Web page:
Searching for: "Mark Forsyth"

  • Mark Forsyth

    Penguin presents the audiobook edition of A Short History of Drunkenness by Mark Forsyth, read by Sh*tfaced Shakespeare's Richard Hughes. Almost every culture on earth has drink, and where there's drink there's drunkenness. But in every age and in every place drunkenness is a little bit different. It can be religious, it can be sexual, it can be the duty of kings or the relief of peasants. It can be an offering to the ancestors, or a way of marking the end of a day's work. It can send you to sleep, or send you into battle. A Short History of Drunkenness traces humankind's love affair with booze from our primate ancestors through to Prohibition, answering every possible question along...read more

  • Mark Forsyth

    Do you wake up feeling rough? Then you're philogrobolized. Find yourself pretending to work? That's fudgelling. And this could lead to rizzling, if you feel sleepy after lunch. Though you are sure to become a sparkling deipnosopbist by dinner. Just don't get too vinomadefied; a drunk dinner companion is never appreciated. The Horologicon (or book of hours) contains the most extraordinary words in the English language, arranged according to what hour of the day you might need them. From Mark Forsyth, the author of the #1 international bestseller, The Etymologicon, comes a book of weird words for familiar situations. From ante-jentacular to snudge by way of quafftide and wamblecropt, at...read more

  • Mark Forsyth

    From classic poetry to pop lyrics, from Charles Dickens to Dolly Parton, even from Jesus to James Bond, Mark Forsyth explains the secrets that make a phrase-such as "O Captain! My Captain!" or "To be or not to be"-memorable. In his inimitably entertaining and wonderfully witty style, he takes apart famous phrases and shows how you too can write like Shakespeare or quip like Oscar Wilde. Whether you're aiming to achieve literary immortality or just hoping to deliver the perfect one-liner, The Elements of Eloquence proves that you don't need to have anything important to say-you simply need to say it well. In an age unhealthily obsessed with the power of substance, this is a book that...read more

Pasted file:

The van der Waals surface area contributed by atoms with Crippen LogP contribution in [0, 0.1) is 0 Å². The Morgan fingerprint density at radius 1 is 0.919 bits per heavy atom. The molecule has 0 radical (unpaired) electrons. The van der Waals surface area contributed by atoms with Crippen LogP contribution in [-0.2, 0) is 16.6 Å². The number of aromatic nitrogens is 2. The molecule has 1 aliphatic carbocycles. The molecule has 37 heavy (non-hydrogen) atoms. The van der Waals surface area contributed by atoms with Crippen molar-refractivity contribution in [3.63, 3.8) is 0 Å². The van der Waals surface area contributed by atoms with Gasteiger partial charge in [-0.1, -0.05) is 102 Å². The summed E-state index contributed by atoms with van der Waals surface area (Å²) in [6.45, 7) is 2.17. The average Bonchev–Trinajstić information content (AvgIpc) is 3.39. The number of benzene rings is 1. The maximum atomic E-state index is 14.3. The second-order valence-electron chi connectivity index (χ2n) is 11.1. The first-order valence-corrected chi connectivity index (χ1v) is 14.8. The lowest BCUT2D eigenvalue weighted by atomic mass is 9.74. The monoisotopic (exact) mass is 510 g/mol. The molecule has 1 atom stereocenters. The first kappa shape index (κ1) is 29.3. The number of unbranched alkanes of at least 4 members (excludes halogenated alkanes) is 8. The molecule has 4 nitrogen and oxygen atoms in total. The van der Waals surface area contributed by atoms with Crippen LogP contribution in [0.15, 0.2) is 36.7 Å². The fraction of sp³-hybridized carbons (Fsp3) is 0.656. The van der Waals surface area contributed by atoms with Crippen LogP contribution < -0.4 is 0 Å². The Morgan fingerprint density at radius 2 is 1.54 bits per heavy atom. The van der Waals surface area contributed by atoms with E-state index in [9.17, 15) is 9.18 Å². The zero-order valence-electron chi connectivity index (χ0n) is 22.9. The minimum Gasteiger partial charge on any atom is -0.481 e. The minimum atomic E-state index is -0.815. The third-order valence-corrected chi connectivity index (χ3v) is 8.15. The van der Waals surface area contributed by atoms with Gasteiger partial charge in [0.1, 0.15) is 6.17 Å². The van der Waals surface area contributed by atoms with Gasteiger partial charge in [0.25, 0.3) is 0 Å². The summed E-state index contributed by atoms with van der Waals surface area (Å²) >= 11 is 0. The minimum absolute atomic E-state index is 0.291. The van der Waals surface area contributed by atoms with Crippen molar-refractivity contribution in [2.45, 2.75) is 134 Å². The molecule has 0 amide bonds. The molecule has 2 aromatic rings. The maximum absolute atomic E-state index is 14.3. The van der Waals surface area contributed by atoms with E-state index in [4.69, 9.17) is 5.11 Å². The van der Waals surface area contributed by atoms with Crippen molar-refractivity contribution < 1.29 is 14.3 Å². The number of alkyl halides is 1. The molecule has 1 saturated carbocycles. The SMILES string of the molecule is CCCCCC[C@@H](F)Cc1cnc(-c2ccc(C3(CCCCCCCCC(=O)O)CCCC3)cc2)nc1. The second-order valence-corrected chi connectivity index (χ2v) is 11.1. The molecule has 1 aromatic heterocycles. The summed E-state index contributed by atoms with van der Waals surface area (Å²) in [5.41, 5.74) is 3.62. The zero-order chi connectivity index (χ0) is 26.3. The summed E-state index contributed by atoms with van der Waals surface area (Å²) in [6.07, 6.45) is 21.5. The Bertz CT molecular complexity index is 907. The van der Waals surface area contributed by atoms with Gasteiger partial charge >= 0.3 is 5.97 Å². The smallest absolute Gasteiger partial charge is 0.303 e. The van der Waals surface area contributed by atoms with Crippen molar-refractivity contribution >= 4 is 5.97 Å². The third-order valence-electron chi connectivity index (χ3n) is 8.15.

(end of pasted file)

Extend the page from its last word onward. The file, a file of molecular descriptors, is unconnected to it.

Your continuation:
• Mark Forsyth

    Was mit angeschickerten Einzellern in der Ursuppe begann, hat in der Geschichte der Menschen feucht-fröhliche Spuren hinterlassen: In jeder Kultur hat man sich dem alkoholischen Rausch ergeben oder ihn - erfolglos - bekämpft. Trunkenheit war für die Perser eine Voraussetzung zur politischen Debatte, für die alten Griechen ein Mittel zur Selbstdisziplinierung und im antiken Ägypten Bedingung für spirituelle Ekstase und Erleuchtung. Höchst informativ und amüsant beschreibt Mark Forsyth, womit sich die Menschen zuschütteten und warum sie bis heute nicht vom Alkohol loskommen - genussvoll gelesen von Jürgen von der...read more

  • Mark Forsyth

    From the internationally bestselling author of The Etymologicon, a lively and fascinating exploration of how, throughout history, each civilization has found a way to celebrate, or to control, the eternal human drive to get sloshed Almost every culture on earth has drink, and where there's drink there's drunkenness. But in every age and in every place drunkenness is a little bit different. It can be religious, it can be sexual, it can be the duty of kings or the relief of peasants. It can be an offering to the ancestors, or a way of marking the end of a day's work. It can send you to sleep, or send you into battle. Making stops all over the world, A Short History of Drunkenness traces...read more

  • Mark Forsyth

    Do you know why... ...a mortgage is literally a death pledge? ...why guns have girls' names? ...why salt is related to soldier? You're about to find out... The Etymologicon (e-t?-'mä-lä-ji-kän) is: *Witty (wi-te): Full of clever humor *Erudite (er-?-dit): Showing knowledge *Ribald (ri-b?ld): Crude, offensive The Etymologicon is a completely unauthorized guide to the strange underpinnings of the English language. It explains: how you get from "gruntled" to "disgruntled"; why you are absolutely right to believe that your meager salary barely covers "money for salt"; how the biggest chain of coffee shops in the world (hint: Seattle) connects to whaling in Nantucket; and what precisely...read more